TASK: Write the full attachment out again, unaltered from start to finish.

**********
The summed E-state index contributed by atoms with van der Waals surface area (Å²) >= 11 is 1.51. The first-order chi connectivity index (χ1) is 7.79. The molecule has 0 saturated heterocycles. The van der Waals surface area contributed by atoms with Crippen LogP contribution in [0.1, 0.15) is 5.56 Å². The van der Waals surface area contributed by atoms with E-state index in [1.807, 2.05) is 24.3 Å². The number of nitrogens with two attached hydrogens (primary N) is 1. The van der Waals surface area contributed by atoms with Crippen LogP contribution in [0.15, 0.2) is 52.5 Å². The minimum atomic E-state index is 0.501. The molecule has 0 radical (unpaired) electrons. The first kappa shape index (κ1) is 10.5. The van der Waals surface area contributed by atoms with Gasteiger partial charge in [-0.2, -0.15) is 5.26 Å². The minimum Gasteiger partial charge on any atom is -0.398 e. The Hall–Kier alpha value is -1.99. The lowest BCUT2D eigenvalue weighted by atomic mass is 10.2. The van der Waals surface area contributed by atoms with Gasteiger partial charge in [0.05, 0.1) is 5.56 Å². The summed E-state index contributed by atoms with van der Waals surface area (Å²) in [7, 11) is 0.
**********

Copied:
The summed E-state index contributed by atoms with van der Waals surface area (Å²) >= 11 is 1.51. The first-order chi connectivity index (χ1) is 7.79. The molecule has 0 saturated heterocycles. The van der Waals surface area contributed by atoms with Crippen LogP contribution in [0.1, 0.15) is 5.56 Å². The van der Waals surface area contributed by atoms with E-state index in [1.807, 2.05) is 24.3 Å². The number of nitrogens with two attached hydrogens (primary N) is 1. The van der Waals surface area contributed by atoms with Crippen LogP contribution in [0.15, 0.2) is 52.5 Å². The minimum atomic E-state index is 0.501. The molecule has 0 radical (unpaired) electrons. The first kappa shape index (κ1) is 10.5. The van der Waals surface area contributed by atoms with Gasteiger partial charge in [-0.2, -0.15) is 5.26 Å². The minimum Gasteiger partial charge on any atom is -0.398 e. The Hall–Kier alpha value is -1.99. The lowest BCUT2D eigenvalue weighted by atomic mass is 10.2. The van der Waals surface area contributed by atoms with Gasteiger partial charge in [0.05, 0.1) is 5.56 Å². The summed E-state index contributed by atoms with van der Waals surface area (Å²) in [7, 11) is 0.